Vertex Pharmaceuticals

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Vertex Pharmaceuticals Incorporated
Corporation
Traded as NASDAQVRTX
Industry Pharmaceuticals & Biotherapeutics)[1]
Founded 1989
Headquarters Boston, Massachusetts
Key people
  • Jeffrey Leiden, M.D., Ph.D., Chair, President and CEO
  • Stuart A. Arbuckle, Executive Vice President and Chief Commercial Officer
  • Kenneth L. Horton, Executive Vice President and Chief Legal Officer
  • Lisa Kelly-Croswell, Senior Vice President, Human Resources
  • Peter Mueller, Ph.D., Executive Vice President, Global Research and Development, and Chief Scientific Officer
  • Megan Pace, Senior Vice President, Corporate Communications
  • Amit K. Sachdev, Senior Vice President, Corporate Affairs and Public Policy
  • Ian F. Smith, Executive Vice President and Chief Financial Officer
Products Product Pipeline]
Revenue Increase US$1.4 billion (2011)
Website www.vrtx.com

Vertex Pharmaceuticals is an American Pharmaceutical company based in Boston, Massachusetts.

Vertex was founded in 1989 by Joshua Boger[2] and Kevin J. Kinsella.[3] Vertex was one of the first biotech firms to use an explicit strategy of rational drug design rather than combinatorial chemistry.

By 2004, its product pipeline focused on viral infections, inflammatory and autoimmune disorders, and cancer. It maintains headquarters in South Boston, Massachusetts, and two research facilities, in San Diego, California, and Oxford, England. The company's beginnings were profiled by Barry Werth in the 1994 book The Billion-Dollar Molecule[3] and its further development in his 2014 book, The Antidote: Inside the World of New Pharma.[4] In 2009, the company had about 1,800 employees, including 1,200 in the Boston area.[2]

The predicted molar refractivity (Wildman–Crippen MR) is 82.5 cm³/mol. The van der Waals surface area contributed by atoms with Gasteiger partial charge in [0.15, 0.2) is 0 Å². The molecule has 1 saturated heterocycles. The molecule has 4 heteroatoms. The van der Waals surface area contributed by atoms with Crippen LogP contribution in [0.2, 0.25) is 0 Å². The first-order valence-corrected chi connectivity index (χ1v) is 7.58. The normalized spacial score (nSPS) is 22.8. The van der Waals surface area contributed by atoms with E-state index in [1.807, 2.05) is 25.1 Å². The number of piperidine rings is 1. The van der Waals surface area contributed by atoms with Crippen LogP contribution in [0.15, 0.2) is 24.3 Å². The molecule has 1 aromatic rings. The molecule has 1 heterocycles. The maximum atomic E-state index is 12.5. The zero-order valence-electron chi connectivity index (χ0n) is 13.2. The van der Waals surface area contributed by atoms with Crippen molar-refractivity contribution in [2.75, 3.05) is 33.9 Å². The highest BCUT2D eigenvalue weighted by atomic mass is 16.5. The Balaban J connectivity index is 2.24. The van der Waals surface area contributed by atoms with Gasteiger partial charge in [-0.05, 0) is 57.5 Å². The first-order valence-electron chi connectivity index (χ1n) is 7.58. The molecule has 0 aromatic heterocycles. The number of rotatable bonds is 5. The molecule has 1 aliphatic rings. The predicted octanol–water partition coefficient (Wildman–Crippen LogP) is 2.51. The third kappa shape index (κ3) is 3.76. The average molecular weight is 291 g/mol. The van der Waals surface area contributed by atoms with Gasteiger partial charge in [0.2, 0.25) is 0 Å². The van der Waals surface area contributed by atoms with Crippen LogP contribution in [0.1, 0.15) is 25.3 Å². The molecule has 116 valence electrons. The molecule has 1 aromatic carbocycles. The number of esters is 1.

In January 2014, Vertex completed its move from Cambridge, Massachusetts to Boston, Massachusetts, and took residence in a new, $800 million complex. Located on the South Boston waterfront, it will mark the first time in the company's history that all of the roughly 1,200 Vertex employees in the Greater Boston area will be working together.

Since late 2011, when Jeffrey M. Leiden joined Vertex as CEO, Vertex has ranked among the top 15 best performing companies on the Standard & Poor’s 500. Vertex shares increased 250 percent in the same period.[5] Vertex posted only one annual profit since it was founded in 1989.[5]

Telaprevir[edit]

In May 2011, the Food and Drug Administration (FDA) approved the drug telaprevir (Incivek), an oral treatment for hepatitis C marketed by Vertex. Development and commercialization of telaprevir is shared with Johnson & Johnson for European distribution and Mitsubishi for Asia. Telaprevir is a protease inhibitor.[6]

Ivacaftor[edit]

In 2012 ivacaftor (trade name Kalydeco), was designated as an orphan drug, identifying cystic fibrosis as affecting fewer than 200,000 people in the United States. On January 31, 2012, Vertex gained FDA approval [7] of the first drug, Kalydeco,[8] to treat the underlying cause of cystic fibrosis rather than the symptoms, in patients 6 years or older who have the G551D gene mutation. In the US, 30,000 people have cystic fibrosis. About 4% of those, or 1,200, have the G551D gene mutation. Vertex is marketing the drug at $307,000 a year per patient.[9] Vertex also is studying ivacaftor in combination with another drug (lumacaftor[10]) for the most common mutation in CF, known as F508del, and expects the first set of results in 2012. Vertex worked for 13 years with the Cystic Fibrosis Foundation to develop the drug.[11]